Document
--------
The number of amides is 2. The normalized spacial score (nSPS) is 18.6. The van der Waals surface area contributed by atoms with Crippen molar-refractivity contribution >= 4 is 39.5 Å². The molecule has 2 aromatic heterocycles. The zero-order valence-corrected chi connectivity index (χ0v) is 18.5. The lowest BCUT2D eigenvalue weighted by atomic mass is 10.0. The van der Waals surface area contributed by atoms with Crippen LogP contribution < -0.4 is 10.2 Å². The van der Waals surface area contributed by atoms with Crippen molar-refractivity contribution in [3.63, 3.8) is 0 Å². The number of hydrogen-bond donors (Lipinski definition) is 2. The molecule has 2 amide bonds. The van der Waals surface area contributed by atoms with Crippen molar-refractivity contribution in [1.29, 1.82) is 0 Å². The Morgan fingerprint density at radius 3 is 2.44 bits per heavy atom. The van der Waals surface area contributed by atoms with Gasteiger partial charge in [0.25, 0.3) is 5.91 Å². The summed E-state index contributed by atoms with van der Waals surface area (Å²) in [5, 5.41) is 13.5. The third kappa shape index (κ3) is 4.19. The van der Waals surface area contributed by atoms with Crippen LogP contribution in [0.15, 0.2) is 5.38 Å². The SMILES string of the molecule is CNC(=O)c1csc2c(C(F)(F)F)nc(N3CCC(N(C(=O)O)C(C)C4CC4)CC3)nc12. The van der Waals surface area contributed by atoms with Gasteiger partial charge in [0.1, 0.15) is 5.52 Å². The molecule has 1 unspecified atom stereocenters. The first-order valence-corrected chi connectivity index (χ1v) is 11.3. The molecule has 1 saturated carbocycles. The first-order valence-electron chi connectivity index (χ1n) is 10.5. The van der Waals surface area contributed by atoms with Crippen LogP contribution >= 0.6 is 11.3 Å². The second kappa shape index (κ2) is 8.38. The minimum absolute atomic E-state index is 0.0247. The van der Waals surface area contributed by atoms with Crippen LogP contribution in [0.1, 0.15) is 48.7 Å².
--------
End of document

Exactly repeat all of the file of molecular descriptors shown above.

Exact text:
The number of amides is 2. The normalized spacial score (nSPS) is 18.6. The van der Waals surface area contributed by atoms with Crippen molar-refractivity contribution >= 4 is 39.5 Å². The molecule has 2 aromatic heterocycles. The zero-order valence-corrected chi connectivity index (χ0v) is 18.5. The lowest BCUT2D eigenvalue weighted by atomic mass is 10.0. The van der Waals surface area contributed by atoms with Crippen LogP contribution < -0.4 is 10.2 Å². The van der Waals surface area contributed by atoms with Crippen molar-refractivity contribution in [3.63, 3.8) is 0 Å². The number of hydrogen-bond donors (Lipinski definition) is 2. The molecule has 2 amide bonds. The van der Waals surface area contributed by atoms with Crippen molar-refractivity contribution in [1.29, 1.82) is 0 Å². The Morgan fingerprint density at radius 3 is 2.44 bits per heavy atom. The van der Waals surface area contributed by atoms with Gasteiger partial charge in [0.25, 0.3) is 5.91 Å². The summed E-state index contributed by atoms with van der Waals surface area (Å²) in [5, 5.41) is 13.5. The third kappa shape index (κ3) is 4.19. The van der Waals surface area contributed by atoms with Crippen LogP contribution in [0.15, 0.2) is 5.38 Å². The SMILES string of the molecule is CNC(=O)c1csc2c(C(F)(F)F)nc(N3CCC(N(C(=O)O)C(C)C4CC4)CC3)nc12. The van der Waals surface area contributed by atoms with Gasteiger partial charge in [0.1, 0.15) is 5.52 Å². The molecule has 1 unspecified atom stereocenters. The first-order valence-corrected chi connectivity index (χ1v) is 11.3. The molecule has 1 saturated carbocycles. The first-order valence-electron chi connectivity index (χ1n) is 10.5. The van der Waals surface area contributed by atoms with Crippen LogP contribution >= 0.6 is 11.3 Å². The second kappa shape index (κ2) is 8.38. The minimum absolute atomic E-state index is 0.0247. The van der Waals surface area contributed by atoms with Crippen LogP contribution in [0.1, 0.15) is 48.7 Å².